In terms of agreement of histopathology and assessment of the lesion, assignments by a two-tiered classification (low grade lesion and high grade lesion) resulted in Kappa = 0.32 () for this group. Sensitivity, specificity, positive and negative predictive values, and predictive accuracy were calculated, and these were found to be 85% (95% CI of 71–93%), 56% (95% CI of 46–65%), 44% (95% CI of 34–52%), 90% (95% CI of 80–96%), and 65%, respectively (Table 2). 4% were underdiagnosed, while 31% were overdiagnosed. In the clinician group, the agreement between the clinicians assessment and histopathology resulted in Kappa = 0.262 () (see also Table 3). In terms of the number of biopsies, clinicians decided to take 125 out of 150 possible probes, resulting in a total of 172 diagnoses including those of the second question. Sensitivity, specificity, positive and negative predictive values, and predictive accuracy were 68% (95% CI of 54–79%), 61% (95% CI of 51–70%), 48% (95% CI of 37–59%), 78% (95% CI of 68–86%), and 63%, respectively (Table 4).

In the student group, Kappa statistics revealed Kappa = 0.026 () (Table 5). Sensitivity, specificity, positive and negative predictive values, and predictive accuracy were found to be 48% (95% CI of 39–58%), 61% (95% CI of 55–67%), 39% (95% CI of 31–47%), 70% (95% CI of 63–76%), and 57%, respectively (Table 6).

4. Discussion

In this survey, we demonstrated (1) that sensitivity and specificity varied among the various groups being highest in experienced laryngeal surgeons. In this group, sensitivity, specificity, positive and negative predictive value, and accuracy were 85%, 56%, 44%, 90%, and 65%, respectively. (2) Agreement between histopathology and surgeons assessment of the laryngeal lesions was fair (Kappa = 0.32, ).

It seems to be clear that no one expects from a surgeon to assess the laryngeal lesion in the same way as histopathology does. The surgeon is used to decide how to handle the laryngeal lesion mainly by assessment of the microscopic and endoscopic appearance of the lesion. Manipulation of the epithelium during microlaryngoscopy may provide information about the fixation of the upper layers of the true vocal cord. Knowledge about the tactile feedback may considerably improve the accuracy. In addition, in this survey, only photographs were presented without any knowledge of the case history, voice analyses, and stroboscopic findings. Stroboscopy was thought to detect early laryngeal cancer. This method fails to differentiate clearly between invasive carcinoma of the true vocal cord and intracellular atypia and to determine the penetration depth of the laryngeal cancer [6]. With white light endoscopy, sensitivity, specificity, and accuracy of 73%, 79%, and 77% were reached in identification of precancerous and cancerous laryngeal lesions [7].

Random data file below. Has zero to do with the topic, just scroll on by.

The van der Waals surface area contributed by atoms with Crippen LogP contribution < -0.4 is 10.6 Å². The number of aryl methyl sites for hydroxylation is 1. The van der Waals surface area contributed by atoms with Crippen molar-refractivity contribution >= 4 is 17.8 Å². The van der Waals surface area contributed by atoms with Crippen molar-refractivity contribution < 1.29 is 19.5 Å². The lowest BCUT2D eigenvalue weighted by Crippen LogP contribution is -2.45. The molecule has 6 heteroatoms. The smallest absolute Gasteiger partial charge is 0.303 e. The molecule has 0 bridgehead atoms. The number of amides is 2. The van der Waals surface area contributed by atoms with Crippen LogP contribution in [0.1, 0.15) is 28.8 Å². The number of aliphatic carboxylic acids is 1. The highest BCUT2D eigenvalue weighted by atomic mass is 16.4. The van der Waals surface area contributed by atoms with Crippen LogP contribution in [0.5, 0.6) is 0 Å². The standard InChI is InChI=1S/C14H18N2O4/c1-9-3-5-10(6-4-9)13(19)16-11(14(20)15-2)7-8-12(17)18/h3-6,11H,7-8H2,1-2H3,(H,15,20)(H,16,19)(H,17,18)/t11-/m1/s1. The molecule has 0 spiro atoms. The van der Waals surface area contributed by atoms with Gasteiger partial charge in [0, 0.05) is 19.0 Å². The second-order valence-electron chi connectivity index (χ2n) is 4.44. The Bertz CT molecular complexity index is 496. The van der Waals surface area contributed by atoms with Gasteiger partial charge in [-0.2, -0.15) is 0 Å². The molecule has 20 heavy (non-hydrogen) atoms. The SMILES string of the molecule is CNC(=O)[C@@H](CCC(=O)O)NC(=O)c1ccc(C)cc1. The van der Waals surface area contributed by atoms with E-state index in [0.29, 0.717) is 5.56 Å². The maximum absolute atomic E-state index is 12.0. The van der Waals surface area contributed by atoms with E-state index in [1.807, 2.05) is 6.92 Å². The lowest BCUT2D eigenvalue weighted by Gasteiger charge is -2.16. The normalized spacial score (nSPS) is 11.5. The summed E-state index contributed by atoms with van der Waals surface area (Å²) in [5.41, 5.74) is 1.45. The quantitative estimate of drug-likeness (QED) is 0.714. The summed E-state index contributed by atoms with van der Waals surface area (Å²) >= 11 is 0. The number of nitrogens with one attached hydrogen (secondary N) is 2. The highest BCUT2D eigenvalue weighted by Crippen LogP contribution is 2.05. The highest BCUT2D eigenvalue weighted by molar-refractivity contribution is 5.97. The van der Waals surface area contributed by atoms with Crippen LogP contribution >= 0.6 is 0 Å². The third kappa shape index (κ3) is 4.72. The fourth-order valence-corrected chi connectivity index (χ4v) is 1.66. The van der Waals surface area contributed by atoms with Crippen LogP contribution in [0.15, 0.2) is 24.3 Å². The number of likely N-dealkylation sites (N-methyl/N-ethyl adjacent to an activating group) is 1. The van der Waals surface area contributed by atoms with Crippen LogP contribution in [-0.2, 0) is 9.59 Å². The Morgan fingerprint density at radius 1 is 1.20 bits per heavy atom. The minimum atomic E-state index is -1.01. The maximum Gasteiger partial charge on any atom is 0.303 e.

This survey aimed to compare the intraoperative assessment of laryngeal lesions in a study environment with histopathology in dependence on the experience of the participants in the field of laryngology. It has been shown that the agreement is highest in the experienced group. However, the results of Kappa analysis in this group revealed only a fair agreement between histopathology and surgeons’ assessment. This finding indicates that similar laryngeal lesions cannot be reliably assessed in all cases. Even in the region of biopsy, there seems to be variability in dependence on the experience of the surgeon. The precision of biopsy cannot be assessed in such a survey. But, it is known that within a single probe various entities can be found ranging from hyperplasia, inflammation, hyperkeratosis, dysplasia, and carcinoma in situ to invasive carcinoma. Only a few millimeters away, different histopathological findings may appear without detection of carcinoma. This well-known aspect was supported by Welge-Lüssen et al. in 1996 [2]. Out of 468 patients in a retrospective study, 32 patients required two to six biopsies to confirm the clinically suspected diagnosis. Time delay in diagnosis is closely connected with rebiopsies. The authors found that a time delay of three months in diagnosing cancer did not have a significant influence in prognosis and organ preservation in particular in small lesions that are suspicious of cancer. They concluded to take a rebiopsy as fast as possible to get a proper diagnosis and to preserve the larynx. This poses the question of whether the rebiopsy is representative or not and whether a rebiopsy is generally needed. Again, precision and practical experiences in diagnosis of laryngeal malignancies play an important role. On the other side, rebiopsies and reexcisions may lead to persistent hoarseness. Against this background, an optical biopsy in patients with unclear and suspicious lesions of the larynx may prove to be helpful not only to detect early invasive cancer but also to improve the precision of the intraoperative biopsy. In 2011, the Third Scientific Meeting of Head and Neck Optical Diagnosis Society (HNODS) aimed to enhance interdisciplinary aspects of optical diagnosis and other photodynamic applications [3]. Optical biopsy is defined as the use of light of varying wavelength to assess tissue suspicious for early cancer. The intraoperative use of optical technologies will not replace histopathology. Further clinical research projects will focus on the differentiation between high and low grade lesions of the larynx. Currently, the intraoperative assessment of the suspicious lesion with a microscope and endoscopes and with the involvement of the knowledge of the tactile feedback is the gold standard in laryngeal diseases.